E-Mail: Evaluating Dedicated vs. Shared IP Addresses

Is your e-mail being sent from an IP address (define) that’s dedicated? Or are you sharing an IP address with other senders? The decision has ramifications, whether you’re using an e-mail service provider (ESP) or sending from your own in-house system.

Conventional wisdom in the e-mail world is that a dedicated IP address is better, but some companies can benefit from sharing an IP address, according to one ESP I recently spoke with. I’ll lay out the pros and cons of each — giving you the information you need to make the right decision for your organization.

Why Is the IP Address you Send From Important?

One aspect of deliverability is reputation. Organizations that create blacklists look at the reputation of the domain in your sender address as well as the reputation of the IP address used for the send.

The definition of a dedicated IP address is that only e-mail from your organization is sent from it. This provides your organization sole control over what is sent and what reputation that IP address earns. As long as you’re a “white hat” sender that follows opt-in and other e-mail standards and best practices, you should avoid a negative reputation that could jeopardize your deliverability. That’s a positive.

The downside to having a dedicated IP address is the cost. Most ESPs charge an initial set-up fee of $500 to $1,000 for a dedicated IP address; there’s also often a $250 monthly fee for maintaining it. This directly impacts your e-mail ROI (define). For large quantity senders the additional cost is minimal, but for those sending small volumes of e-mail it can make a dent in your profit margin.

A shared IP address is just what it sounds like — you’re sharing the IP address with other organizations. Every company sending from the IP address has the potential to impact, positively or negatively, its reputation. If your IP address neighbors are good guys, the reputation shouldn’t be damaged. But if one of them (or if you) does something that raises a red flag, the IP address’ reputation will be tarnished and all e-mail sent from it could be blacklisted.

Many lower cost ESPs have customers sharing IP addresses by default; some don’t ever offer dedicated IP addresses. It’s a simple cost issue — having multiple companies using the same IP address makes it less expensive to provide the service. They pass those savings onto customers. That’s good.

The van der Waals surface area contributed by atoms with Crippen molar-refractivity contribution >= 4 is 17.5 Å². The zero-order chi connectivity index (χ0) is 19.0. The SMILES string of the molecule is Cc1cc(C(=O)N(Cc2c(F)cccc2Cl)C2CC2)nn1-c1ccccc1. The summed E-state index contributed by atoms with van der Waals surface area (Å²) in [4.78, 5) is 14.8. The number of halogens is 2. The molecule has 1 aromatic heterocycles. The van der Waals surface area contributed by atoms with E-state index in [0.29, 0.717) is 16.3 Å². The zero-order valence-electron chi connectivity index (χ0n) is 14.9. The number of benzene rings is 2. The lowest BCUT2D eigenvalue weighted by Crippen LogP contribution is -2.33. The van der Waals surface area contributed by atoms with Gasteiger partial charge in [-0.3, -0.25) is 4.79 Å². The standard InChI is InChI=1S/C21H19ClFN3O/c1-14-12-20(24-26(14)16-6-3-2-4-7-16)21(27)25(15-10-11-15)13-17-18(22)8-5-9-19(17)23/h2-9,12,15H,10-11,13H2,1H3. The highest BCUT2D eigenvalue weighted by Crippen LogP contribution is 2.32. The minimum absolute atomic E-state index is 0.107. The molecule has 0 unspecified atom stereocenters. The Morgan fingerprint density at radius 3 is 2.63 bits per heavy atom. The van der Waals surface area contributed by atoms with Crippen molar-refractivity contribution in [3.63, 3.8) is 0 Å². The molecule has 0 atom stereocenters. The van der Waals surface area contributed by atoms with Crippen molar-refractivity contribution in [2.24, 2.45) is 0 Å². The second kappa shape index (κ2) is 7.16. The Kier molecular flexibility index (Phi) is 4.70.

It’s a cost-effective arrangement, until a sender does something that gets the IP address blacklisted. Then you have a problem. Most ESPs deal with this by maintaining multiple IP addresses and shifting customers to those with neutral or good reputations when one IP address gets tarnished with a negative reputation.

This is a valid response, but it’s one commonly used by spammers, who change their IP addresses on a regular basis to get around blacklists. So even this tactic risks jeopardizing the reputation of the domain in your sender address, even if you’ve done nothing wrong.

Why Might You Want to Share an IP Address?

The ESP I spoke with recently raised another valid positive about shared IP addresses, at least for low-volume senders.

When we talk reputation, we talk about positive, neutral, and negative. To get on the reputation radar, the IP address needs to be sending a certain amount of e-mail each month. If your sends are small, your dedicated IP address may be below the radar and never “qualify” for a positive or a negative reputation — you’ll be stuck with a “neutral” reputation or no reputation at all. This isn’t all bad, but it’s also not all good.

By having companies share IP addresses, this ESP contends it is able to get enough volume to earn positive IP address reputations, which helps its customers’ e-mail get to the inbox. This is a valid point, as long as everyone using the IP address behaves and avoids red flags. It’s a calculated strategy, one which requires the ESP to provide education about e-mail best practices and closely monitor every IP address to ensure customers are in compliance.

If you’re sending from your own in-house system, these same pros and cons apply, but in a slightly different way. Let’s say that your e-mail marketing and individual e-mail from your employees are sent from the same IP address.

If the IP address has a positive reputation, you’re good and everything should get delivered. But if your e-mail marketing efforts are red flagged by a blacklist, all your e-mail will be blocked. That could keep messages from your individual employees from reaching business contacts.

By the same token, if one of your employees takes some rogue action, all your e-mail marketing could be blocked. This isn’t an outrageous scenario. I’ve worked with clients where a well-meaning sales person loads an e-mail list of unknown or sketchy origin into their Outlook address book and sends to it. If there are spam complaints as a result, it will tarnish the reputation of the IP address and jeopardize delivery of your e-mail marketing efforts.

In the end, deciding whether to go with a dedicated or shared IP address involves risk and financial analysis. Each has pros and cons. If your budget allows for a dedicated IP address for your e-mail marketing efforts, I highly recommend it, even for low-volume senders. If not, just be sure that you monitor your deliverability on a regular basis so you aren’t blacklisted due to one of your IP address neighbors’ bad practices.

Here are three sites you can use to monitor your deliverability:

And whether you’ve got a dedicated IP address or are sharing one, always adhere to opt-in and other e-mail standards and best practices. That’s the best way to protect against deliverability issues.

Until next time,


Today’s column originally ran on February 23, 2009.

Related reading

Flat business devices communication with cloud services isolated on the light blue background.